The goal of the transversal planning of the Parco Agricolo is to transition the area towards a coherent and inclusive development. The Parco Agricolo, as imagined by the local stakeholders, can function only if the different dimensions make complementary contributions, hence it is important that the plan is inclusive to all these dimensions.
The lead of the project was the Municipio Roma XIV. The team of the municipality was supported by BIC Lazio and OSMOS Transversal Planning, a spin-off from TURAS. A large number of stakeholders participated in the process, including a local NGO connected to the Parco Agricolo, regional policy makers, members of the local community, local businesses and academic researchers. The land owners of the Parco Agricolo, both public and private, also participated in the project.
Based on previous work by the Municipality of Roma XiV and local civil society, a process of stakeholder participation was initiated with the help of TURAS partners. This process is transversal, which means that it plans the transition of the Parco Agricolo to include the urbanistic, landscape, economic and agricultural dimensions.
The project concept was built on the experience of BIC Lazio in planning the I-Agri, an innovative agricultural incubator. The key idea of the Public-Private Partnership was inspired by the Community Interest Company (CIC) that is being developed in Barking Riverside. Elements of the method for Transversal Planning were developed by OSMOS through different projects in Brussels and elsewhere. All these elements and the representation of the local municipality in the project has brought the project higher up on the political agenda of the regional policy makers.
The project faced some obstacles related to the difficult negotiation of a public-private partnership between various partners. Moreover, this negotiation happens under uncertain political conditions as the regional and local elections can influence the process. The commitment of the regional policy-makers came at a later stage during the process. An earlier decision could have accelerated the process of establishing a public-private partnership, which would have developed the Parco Agricolo further as a substantial financial investment.
The political commitment of the local municipality was a crucial resource, especially the personal engagement of the local politician. The resources provided by TURAS were another factor for the advancement of the project. Also, existing local networks and civic movements related to the Parco Agricolo were essential so that the transversal planning process did not have to start from scratch but was built on a solid basis. The municipality provided the overall coordination and was supported by BIC Lazio and the region of Rome for logistical and networking issues. OSMOS provided process support. TURAS contributed with financial resources to develop the process.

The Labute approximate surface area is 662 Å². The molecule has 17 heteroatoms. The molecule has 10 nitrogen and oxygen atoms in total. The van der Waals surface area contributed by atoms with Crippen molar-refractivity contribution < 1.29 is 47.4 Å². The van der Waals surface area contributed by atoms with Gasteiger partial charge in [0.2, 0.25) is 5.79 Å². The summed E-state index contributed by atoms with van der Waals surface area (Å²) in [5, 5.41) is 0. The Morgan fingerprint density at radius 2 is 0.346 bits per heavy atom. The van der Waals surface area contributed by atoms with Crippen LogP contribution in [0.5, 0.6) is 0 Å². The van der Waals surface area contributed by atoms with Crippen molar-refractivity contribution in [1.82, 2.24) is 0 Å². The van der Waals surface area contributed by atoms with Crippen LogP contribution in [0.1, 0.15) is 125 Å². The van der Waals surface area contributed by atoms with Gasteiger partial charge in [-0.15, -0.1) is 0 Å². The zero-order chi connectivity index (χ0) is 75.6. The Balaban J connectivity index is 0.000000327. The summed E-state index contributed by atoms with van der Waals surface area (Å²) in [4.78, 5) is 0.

The project received a huge opportunity to succeed, due to the presence, availability, and dedication of a local politician working for the municipality.
A vision document was produced that displays how the Parco Agricolo could develop in terms of governance, economic, agricultural and social development. The document also includes a roadmap for implementation. In addition, the participation of the local actors in the planning process can be measured as a result.
Parco Agricolo will benefit in the long run if it overcomes the obstacles and challenges such as the launching and constituting of the public-private company, which was inspired from the CIC in Barking Riverside. In addition, the project's sustainability on the long-term is visible in the function of the Parco Agricolo as a supplier of local, fresh and organic food -embedded in the Italian Kilometro Zero movement- that will depart from current unsustainable food consumption in an urban context.
The project and the concept of transversal planning process have brought many of the actors who shared the same interest together and raised the expectations that the huge potential of Parco Agricolo can be realized. Without this project, fragmentation of actors would still be existing. The new phase towards implementation was perceived with enthusiasm especially with the vision document as part of the new phase.
"The external intervention to structure the process of transversal planning was very useful. It not only helped to improve the content of the project, but also helped to raise the expectations from the local stakeholders which led to a stronger, more constructive participation. But it is important to take into account that external help is only effective when there is a clear political commitment and manpower to implement the planning process."
Stephan Kampelmann, Researcher